When the coronavirus outbreak first erupted, workers all over the country were told to pack up their desks and do their jobs remotely for what ended up being an extended period of time. And even now, many office markets are still grappling with sky-high vacancy rates.
That's bad news for office REITs, or real estate investment trusts. Not only have office buildings been sitting vacant, but tenants have been hesitant to resign leases given the uncertainty that abounds. Plus, the delta variant is threatening office reopening plans, and some companies haven't yet gotten a handle on their office space needs as they try out hybrid models that include having workers do their jobs from home part of the week and in person for the rest of it.
But while many office markets are still sluggish, downtown Minneapolis is beginning to show signs of life. And that's great news for REITs with properties in the area -- and the people who invest in them.
A much-needed revival
To be clear, things aren't yet back to normal in Minneapolis. But many major employers are planning to bring workers back to the office right after Labor Day, which could kick-start an important trend.
Of course, if we look at the data, things don't seem great for Minneapolis' central business district, which posted a 23.6% vacancy rate during the first quarter of the year, according to Cushman & Wakefield. That's up from 19.9% for the same period a year ago and represents the highest vacancy rate the firm has recorded for the Twin Cities' office market.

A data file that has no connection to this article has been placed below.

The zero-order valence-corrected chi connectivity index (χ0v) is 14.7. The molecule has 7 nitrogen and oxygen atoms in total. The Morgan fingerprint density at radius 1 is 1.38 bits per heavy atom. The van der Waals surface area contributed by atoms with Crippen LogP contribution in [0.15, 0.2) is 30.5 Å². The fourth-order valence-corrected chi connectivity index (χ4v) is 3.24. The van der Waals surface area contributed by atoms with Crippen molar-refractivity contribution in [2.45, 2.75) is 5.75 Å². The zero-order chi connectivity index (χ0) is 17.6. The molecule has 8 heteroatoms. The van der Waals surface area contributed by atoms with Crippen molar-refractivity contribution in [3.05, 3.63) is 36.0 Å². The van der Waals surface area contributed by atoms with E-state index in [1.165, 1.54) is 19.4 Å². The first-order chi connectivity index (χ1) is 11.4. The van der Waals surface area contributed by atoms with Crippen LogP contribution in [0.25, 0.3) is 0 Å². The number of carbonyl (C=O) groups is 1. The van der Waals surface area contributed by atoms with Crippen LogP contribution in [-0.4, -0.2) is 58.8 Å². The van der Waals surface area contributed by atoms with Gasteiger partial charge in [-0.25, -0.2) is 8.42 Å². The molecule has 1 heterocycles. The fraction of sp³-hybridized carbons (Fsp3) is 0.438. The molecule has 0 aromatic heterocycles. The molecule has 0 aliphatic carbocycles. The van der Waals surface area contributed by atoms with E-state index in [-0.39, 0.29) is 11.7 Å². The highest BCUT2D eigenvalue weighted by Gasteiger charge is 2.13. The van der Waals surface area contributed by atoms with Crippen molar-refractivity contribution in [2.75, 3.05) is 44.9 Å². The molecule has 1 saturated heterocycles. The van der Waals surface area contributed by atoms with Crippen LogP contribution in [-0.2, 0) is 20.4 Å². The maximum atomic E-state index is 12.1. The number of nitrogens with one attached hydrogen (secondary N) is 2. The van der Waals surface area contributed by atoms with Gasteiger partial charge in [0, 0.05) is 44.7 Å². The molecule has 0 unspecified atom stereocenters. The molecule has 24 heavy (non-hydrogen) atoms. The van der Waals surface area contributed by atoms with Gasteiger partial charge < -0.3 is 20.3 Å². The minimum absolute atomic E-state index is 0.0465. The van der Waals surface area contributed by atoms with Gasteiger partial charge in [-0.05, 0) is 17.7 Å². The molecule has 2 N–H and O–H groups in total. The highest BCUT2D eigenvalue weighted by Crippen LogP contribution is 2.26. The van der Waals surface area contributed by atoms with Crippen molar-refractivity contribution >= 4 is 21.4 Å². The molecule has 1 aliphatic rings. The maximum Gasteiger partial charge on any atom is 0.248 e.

But some real estate experts in the area aren't worried about those data points, especially since there are signs that workers are already returning to office buildings at a faster pace than expected. Normally, leasing activity for office buildings is slow during the summer. But JLL reports that has not been the case this summer in Minneapolis. In fact, office-building tours picked up in June, which could lead to a string of new leases for the fall.
Furthermore, the Minneapolis Downtown Council has estimated that 32.3% of workers were back in the downtown area's major office towers as of early July. That's an increase from 16% in January.
Will companies seek to downsize office space?
Now one question that does remain is whether office-building tenants will seek out smaller spaces or not. In an age of hybrid work, many companies may not need the same amount of square footage they once did. That's a question employers may not be able to answer right away as they see how things play out once workers return to offices at a more rapid clip.
But even if companies do seek to shrink their office space, those reductions may not end up being so severe. In fact, in a workplace survey conducted by Colliers, most Minneapolis companies are thinking of slashing their square footage by about 10% -- not 30% or more as some office building investors were worried about. And that trend may reverse in the coming years, depending on how well (or not) hybrid employment arrangements end up working out.
All told, things aren't looking so bad in Minneapolis right now. And as more workers return to office buildings, REIT investors may find themselves increasingly reassured that things are slowly but surely getting back to normal.